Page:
Learning a Trade at the Skills Center in Sierra Leone

11/20/09

Janet Kamara cuddled her newborn baby. At the same time, she did her part to make soap, a trade she had just about conquered. Janet, who was fifteen years old at the time, attended classes at Children of the Nations’ (COTN) Vocational Skills Center in Banta Mokelleh for about a year and a half. Designed as an alternate for students who don’t pass their entrance exams to get into high school, the Vocational Skills Center also attracts many single, teen mothers who want to learn a trade to provide for themselves and their babies. “I want to have my own group to teach so that I can impact knowledge on them with what I’ve learned here,” Janet said of her future plans. During her training, she studied how to make soap and gara (a fabric that is tie-dyed to use for clothing, bedding or curtains). Currently, the Vocational Skills Center offers other programs including tailoring, weaving and carpentry. As part of the curriculum, each student also takes adult literacy classes.

“They are excited,” said Mr. Joseph George Wulleh, the head teacher of COTN’s center. “They enjoy it. Especially in their final year. We send them into the community to be exposed to their [future] customers. Those students studying tailoring go to a tailor’s shop for one or two months and experience how the tailors meet the customers in the community. It’s an internship. We want to send them out.”

According to Mr. Wulleh, there’s no stigma that comes with having to settle for a trade instead of attending high school. In counseling with the students and their parents, Mr. Wulleh tells them that learning a skill is just as important as any other job such as a doctor or lawyer. “By this, we motivate them to come to class,” he said. In the first three months at the center, each student gets to experience the different trades. Through this process and career counseling with teachers, they decide which specialty they’ll study.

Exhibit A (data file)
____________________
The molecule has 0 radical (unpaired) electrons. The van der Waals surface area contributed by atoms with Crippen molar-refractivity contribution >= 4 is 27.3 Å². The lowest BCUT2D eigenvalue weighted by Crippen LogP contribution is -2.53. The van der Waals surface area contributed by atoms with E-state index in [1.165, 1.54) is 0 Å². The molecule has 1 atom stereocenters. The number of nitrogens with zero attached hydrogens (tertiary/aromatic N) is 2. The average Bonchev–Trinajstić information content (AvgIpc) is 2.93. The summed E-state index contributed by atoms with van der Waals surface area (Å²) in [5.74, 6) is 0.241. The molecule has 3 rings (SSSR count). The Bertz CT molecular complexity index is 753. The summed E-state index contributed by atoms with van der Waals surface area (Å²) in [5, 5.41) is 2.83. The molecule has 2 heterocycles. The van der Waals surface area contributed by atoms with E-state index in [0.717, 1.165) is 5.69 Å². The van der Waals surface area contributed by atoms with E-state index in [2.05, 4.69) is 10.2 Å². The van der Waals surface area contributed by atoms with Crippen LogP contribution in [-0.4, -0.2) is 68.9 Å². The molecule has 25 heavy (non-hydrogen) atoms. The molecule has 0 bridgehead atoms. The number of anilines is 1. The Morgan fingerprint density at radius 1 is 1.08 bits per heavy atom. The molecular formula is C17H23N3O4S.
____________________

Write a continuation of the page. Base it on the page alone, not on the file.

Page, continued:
The profit from selling the products that the students make throughout the year allows the COTN Vocational Skills Center to have very few costs. However, Mr. Wulleh hopes to provide a meal a few days a week to his students in the future. “Some students don’t have good attendance because they are spending the day searching for food for themselves and their families,” he said. When they are able to come, some students walk from villages that are three or four miles away.

Each year, a new class of students begins at the Vocational Skills Center. Mr. Wulleh hopes to expand the areas available for study in the near future. Last year, the number of students enrolled was almost 100. Though that sounds like a huge undertaking with only one teacher per trade, Mr. Wulleh remains excited about each new class of students. “Mostly, I work with people who are marginalized and disadvantaged so helping them to be trained and then later on, self-reliant. I enjoy that,” he says. “They didn’t have the hope before of earning their living.”

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